"200 000 personnes prévues au Jardin des Merveilles" ("Guide du Nord", vol. XXX, no 19, jeudi 14 mai 1964, p. 3)

38.5 cm
28.5 cm


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Parc Lafontaine, Rues Amherst et Rachel

20.2 cm
25.2 cm


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Édicule de la station Sherbrooke



1976 2006

Since 1975

The start of a new era …

Officially, the designation “La Fontaine neighbourhood” no longer exists. The redefinition of the district boundaries, which made it a part of the Plateau Mont-Royal district (and today of the borough of the same name), coincided with a return to the inner city, which has given the neighbourhood a new air of prosperity: luxuriously renovated houses, cultural vitality and renewed commercial activity. The area still has a few surprises left in it!

Image : HM_ARC_001107

Le théâtre de Verdure en été



Since 1975

The start of a new era …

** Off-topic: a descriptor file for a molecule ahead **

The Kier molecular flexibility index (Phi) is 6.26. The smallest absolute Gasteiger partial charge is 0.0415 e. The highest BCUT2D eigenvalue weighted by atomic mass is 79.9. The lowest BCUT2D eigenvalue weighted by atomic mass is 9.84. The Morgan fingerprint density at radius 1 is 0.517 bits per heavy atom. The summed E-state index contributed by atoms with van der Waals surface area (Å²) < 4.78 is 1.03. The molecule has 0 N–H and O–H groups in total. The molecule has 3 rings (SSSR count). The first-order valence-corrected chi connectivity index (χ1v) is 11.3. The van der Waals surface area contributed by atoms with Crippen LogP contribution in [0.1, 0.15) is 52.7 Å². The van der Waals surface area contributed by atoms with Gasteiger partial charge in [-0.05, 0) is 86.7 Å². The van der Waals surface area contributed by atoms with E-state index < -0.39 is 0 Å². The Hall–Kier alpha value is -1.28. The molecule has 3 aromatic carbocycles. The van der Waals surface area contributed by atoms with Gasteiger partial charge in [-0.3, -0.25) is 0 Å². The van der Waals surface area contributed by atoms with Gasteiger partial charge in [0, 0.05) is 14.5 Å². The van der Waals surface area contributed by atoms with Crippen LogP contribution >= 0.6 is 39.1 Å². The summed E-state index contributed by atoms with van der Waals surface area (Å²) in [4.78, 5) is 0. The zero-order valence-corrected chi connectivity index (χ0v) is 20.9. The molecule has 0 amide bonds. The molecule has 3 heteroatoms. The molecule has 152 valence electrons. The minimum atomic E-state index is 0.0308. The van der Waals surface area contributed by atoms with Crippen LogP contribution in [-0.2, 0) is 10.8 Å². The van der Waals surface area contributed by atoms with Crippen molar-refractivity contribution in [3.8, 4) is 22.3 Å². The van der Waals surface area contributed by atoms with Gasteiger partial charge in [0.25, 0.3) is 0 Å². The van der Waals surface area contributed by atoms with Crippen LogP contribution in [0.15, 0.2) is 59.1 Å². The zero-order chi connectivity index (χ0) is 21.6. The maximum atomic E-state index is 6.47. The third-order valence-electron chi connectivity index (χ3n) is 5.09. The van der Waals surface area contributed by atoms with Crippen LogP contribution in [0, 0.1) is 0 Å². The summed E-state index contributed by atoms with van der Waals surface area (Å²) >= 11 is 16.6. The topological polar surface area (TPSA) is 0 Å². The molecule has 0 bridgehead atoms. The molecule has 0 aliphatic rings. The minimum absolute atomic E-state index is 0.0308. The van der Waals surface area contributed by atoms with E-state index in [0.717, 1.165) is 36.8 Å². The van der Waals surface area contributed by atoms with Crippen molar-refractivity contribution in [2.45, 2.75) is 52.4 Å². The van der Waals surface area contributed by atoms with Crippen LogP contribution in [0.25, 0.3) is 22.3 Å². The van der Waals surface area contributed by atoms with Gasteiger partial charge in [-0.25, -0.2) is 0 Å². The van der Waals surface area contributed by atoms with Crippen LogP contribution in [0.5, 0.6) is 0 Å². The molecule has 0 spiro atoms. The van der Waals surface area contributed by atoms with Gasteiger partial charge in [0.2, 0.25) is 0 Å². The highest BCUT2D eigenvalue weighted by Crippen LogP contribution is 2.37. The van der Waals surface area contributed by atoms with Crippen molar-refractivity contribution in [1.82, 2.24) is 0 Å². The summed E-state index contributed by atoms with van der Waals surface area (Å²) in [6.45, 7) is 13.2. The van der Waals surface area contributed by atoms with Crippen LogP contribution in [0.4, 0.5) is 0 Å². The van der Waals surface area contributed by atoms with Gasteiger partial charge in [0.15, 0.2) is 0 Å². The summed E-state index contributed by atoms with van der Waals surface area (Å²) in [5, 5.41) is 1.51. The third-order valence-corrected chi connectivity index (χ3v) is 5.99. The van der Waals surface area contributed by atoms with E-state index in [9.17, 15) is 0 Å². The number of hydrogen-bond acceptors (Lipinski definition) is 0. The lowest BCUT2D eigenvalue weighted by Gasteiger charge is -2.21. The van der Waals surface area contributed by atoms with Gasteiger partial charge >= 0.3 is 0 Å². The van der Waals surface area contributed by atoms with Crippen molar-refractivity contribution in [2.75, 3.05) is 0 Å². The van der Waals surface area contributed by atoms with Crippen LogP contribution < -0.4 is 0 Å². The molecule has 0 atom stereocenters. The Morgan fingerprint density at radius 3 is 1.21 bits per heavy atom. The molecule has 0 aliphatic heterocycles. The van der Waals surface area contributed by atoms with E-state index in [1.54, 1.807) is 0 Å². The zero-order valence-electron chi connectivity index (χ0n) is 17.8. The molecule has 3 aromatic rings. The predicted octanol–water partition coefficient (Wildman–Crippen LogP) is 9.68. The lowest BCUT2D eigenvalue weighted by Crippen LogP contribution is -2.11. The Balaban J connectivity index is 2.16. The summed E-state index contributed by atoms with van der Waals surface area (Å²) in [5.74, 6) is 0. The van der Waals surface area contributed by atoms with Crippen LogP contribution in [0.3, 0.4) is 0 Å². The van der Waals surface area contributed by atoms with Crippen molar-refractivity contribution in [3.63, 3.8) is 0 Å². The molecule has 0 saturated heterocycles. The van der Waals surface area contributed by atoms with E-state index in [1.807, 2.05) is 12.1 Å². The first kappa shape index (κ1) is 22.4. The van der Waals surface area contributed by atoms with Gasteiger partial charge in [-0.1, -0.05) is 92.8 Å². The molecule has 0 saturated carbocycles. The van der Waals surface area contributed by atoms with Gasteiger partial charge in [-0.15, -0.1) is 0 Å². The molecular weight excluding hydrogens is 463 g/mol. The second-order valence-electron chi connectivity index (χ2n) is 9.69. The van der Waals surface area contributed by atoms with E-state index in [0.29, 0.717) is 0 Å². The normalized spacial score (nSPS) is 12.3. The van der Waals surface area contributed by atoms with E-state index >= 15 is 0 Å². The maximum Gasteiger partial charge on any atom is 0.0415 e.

Officially, the designation “La Fontaine neighbourhood” no longer exists. The redefinition of the district boundaries, which made it a part of the Plateau Mont-Royal district (and today of the borough of the same name), coincided with a return to the inner city, which has given the neighbourhood a new air of prosperity: luxuriously renovated houses, cultural vitality and renewed commercial activity. The area still has a few surprises left in it!

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Bassin du lac au Parc La Fontaine

2.3 cm
3.5 cm


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École primaire supérieure Le Plateau